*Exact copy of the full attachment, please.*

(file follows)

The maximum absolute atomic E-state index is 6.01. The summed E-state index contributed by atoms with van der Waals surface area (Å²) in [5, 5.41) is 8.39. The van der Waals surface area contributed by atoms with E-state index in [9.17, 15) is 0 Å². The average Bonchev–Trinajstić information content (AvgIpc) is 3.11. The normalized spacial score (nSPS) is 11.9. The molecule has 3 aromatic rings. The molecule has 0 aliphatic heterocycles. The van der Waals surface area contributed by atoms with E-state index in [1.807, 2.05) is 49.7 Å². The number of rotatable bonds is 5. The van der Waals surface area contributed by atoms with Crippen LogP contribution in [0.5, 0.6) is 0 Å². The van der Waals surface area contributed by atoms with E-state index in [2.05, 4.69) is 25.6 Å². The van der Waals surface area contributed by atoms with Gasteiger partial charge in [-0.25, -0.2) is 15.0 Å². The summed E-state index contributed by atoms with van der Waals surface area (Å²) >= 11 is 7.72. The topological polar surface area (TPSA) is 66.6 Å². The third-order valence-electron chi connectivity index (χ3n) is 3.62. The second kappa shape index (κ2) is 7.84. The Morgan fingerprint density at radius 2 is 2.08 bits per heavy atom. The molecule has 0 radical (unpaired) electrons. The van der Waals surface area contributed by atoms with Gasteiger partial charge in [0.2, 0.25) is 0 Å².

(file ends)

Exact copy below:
The maximum absolute atomic E-state index is 6.01. The summed E-state index contributed by atoms with van der Waals surface area (Å²) in [5, 5.41) is 8.39. The van der Waals surface area contributed by atoms with E-state index in [9.17, 15) is 0 Å². The average Bonchev–Trinajstić information content (AvgIpc) is 3.11. The normalized spacial score (nSPS) is 11.9. The molecule has 3 aromatic rings. The molecule has 0 aliphatic heterocycles. The van der Waals surface area contributed by atoms with E-state index in [1.807, 2.05) is 49.7 Å². The number of rotatable bonds is 5. The van der Waals surface area contributed by atoms with Crippen LogP contribution in [0.5, 0.6) is 0 Å². The van der Waals surface area contributed by atoms with E-state index in [2.05, 4.69) is 25.6 Å². The van der Waals surface area contributed by atoms with Gasteiger partial charge in [-0.25, -0.2) is 15.0 Å². The summed E-state index contributed by atoms with van der Waals surface area (Å²) >= 11 is 7.72. The topological polar surface area (TPSA) is 66.6 Å². The third-order valence-electron chi connectivity index (χ3n) is 3.62. The second kappa shape index (κ2) is 7.84. The Morgan fingerprint density at radius 2 is 2.08 bits per heavy atom. The molecule has 0 radical (unpaired) electrons. The van der Waals surface area contributed by atoms with Gasteiger partial charge in [0.2, 0.25) is 0 Å².